Evergreen Landscaping Additions to Enjoy All Winter

Winter is traditionally accompanied with a bit of a barren landscaping. After the leaves have fallen, it’s not unusual to have a yard full of bare limbs, with little color to spruce up the scene.

Do you want a bright and cheerful yard year-round, despite what the weather brings?

There are a number of different flowers, trees, and shrubs you can plant that will thrive and even bloom in the cold weather months. This is especially true for folks in warmer corners of the country, (zones 7-10), who don’t have to worry about heavy snowfalls and long deep freezes.

So spruce up your wintertime landscape by adding the following foliage to your property. With regular watering, a layer of mulch, and a bit of care and attention, these species can easily stand up to the cold.

 

Five Plants to Add to Your Winter Landscaping

1. Camellias

Camellias are a favorite shrub for southern gardeners, as they are reliable winter bloomers.

In fact, the winter months are when camellias tend to truly shine, leaving a puddle of brightly hued petals in their wake. Camellias come in hundreds of different varieties. Their flowers range from stark white to hot pink or deep burgundy, and everything in between.

These shrubs are best suited for warmer climates. However a layer of mulch or landscaping cloth can help protect and keep them warm in colder environments.

 

2. Paperwhites

Similar to daffodils in fragrance and flower shape, paperwhites are a highlight of the winter, as they tend to start blooming just in time for the holiday season.

Best of all, they can handle all sorts of climates across the country, and can survive a freeze or two. Just be sure to clear out any accumulated snow so the stems can easily push through and soak up the sunlight they require.

 

3. Russian Olives

This unique evergreen shrub is well known for its rapid growth. And in the late fall and winter, Russian Olives produce small, delicate flowers as well as a rich floral scent.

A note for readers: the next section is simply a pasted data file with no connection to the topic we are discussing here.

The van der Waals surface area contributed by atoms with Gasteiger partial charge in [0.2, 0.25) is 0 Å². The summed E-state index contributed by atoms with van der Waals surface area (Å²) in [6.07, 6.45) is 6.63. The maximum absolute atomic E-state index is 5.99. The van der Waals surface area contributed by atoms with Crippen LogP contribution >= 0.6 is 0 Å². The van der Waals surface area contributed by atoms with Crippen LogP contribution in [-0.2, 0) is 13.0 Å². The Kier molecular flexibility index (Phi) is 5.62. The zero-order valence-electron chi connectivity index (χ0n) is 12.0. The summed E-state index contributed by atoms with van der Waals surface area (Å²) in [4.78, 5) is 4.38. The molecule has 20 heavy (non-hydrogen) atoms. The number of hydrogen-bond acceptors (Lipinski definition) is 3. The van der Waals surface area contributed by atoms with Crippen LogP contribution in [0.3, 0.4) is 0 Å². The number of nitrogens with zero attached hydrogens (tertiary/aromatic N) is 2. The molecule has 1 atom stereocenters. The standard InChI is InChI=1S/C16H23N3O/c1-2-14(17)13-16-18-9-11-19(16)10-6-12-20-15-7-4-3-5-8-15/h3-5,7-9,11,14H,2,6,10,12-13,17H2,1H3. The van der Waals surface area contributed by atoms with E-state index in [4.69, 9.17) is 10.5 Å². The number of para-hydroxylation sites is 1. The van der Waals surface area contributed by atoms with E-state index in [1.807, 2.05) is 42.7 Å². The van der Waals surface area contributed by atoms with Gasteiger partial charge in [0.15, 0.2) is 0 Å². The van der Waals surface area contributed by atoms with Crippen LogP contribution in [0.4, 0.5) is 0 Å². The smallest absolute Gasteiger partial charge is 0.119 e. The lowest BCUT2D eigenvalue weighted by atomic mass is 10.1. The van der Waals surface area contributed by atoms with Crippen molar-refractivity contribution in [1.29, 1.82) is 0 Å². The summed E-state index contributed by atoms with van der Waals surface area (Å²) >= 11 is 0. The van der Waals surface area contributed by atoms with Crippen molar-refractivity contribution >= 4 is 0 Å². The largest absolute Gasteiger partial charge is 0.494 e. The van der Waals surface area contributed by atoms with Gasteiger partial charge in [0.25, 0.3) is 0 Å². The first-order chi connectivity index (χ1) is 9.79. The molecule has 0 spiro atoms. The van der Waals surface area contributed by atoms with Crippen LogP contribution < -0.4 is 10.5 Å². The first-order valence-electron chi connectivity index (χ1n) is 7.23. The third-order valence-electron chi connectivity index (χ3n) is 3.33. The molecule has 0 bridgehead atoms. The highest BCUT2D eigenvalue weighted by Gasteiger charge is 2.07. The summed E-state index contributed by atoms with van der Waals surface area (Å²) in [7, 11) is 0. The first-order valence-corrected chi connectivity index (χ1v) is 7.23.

Though they do best in the southern regions of the United States, Russian olives are hardy enough to grow in other corners of the country. You just have to protect them from prolonged freezes or deep trenches of snow.

 

4. Witch Hazel

Witch Hazel may look slightly barren in the wintertime. But as the spring slowly approaches, this shrub rewards homeowners with bright yellow and orange fragrant flowers.

Best of all, witch hazel is especially cold tolerant, and can easily grow in zones 3-9.

 

5. Live Oaks

Live oaks are a southern staple.

This is because of their wholly unique aesthetic with twisted roots and limbs, small dark green leaves, and the occasional Spanish moss which drops from its branches.

Live oaks are best grown in the southern states. And gardeners who adore this distinctive tree will have to be patient – it can take years for a live oak to grow to a modest 5-10 feet tall.

 

The wintertime doesn’t mean you have to put away your gardening gear until spring, as there are plenty of species that will add color and interest to your local landscape. Ensure you have plenty of fresh and safely stored water on hand, and you can look forward to a blooming yard all year-long.

For more watering tips, check out this post.

 

Want the freshest and best water year-round, for only the initial cost of equipment and installation? Start your rainwater harvesting journey today! We have several blog posts to give helpful guidance on tank sizes and types for your water storage solutions!

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Evergreen Landscaping Additions to Enjoy All Winter
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Need a boost of color this winter? Then discover these trees, shrubs, and plants that will survive and even thrive during the cold weather months.
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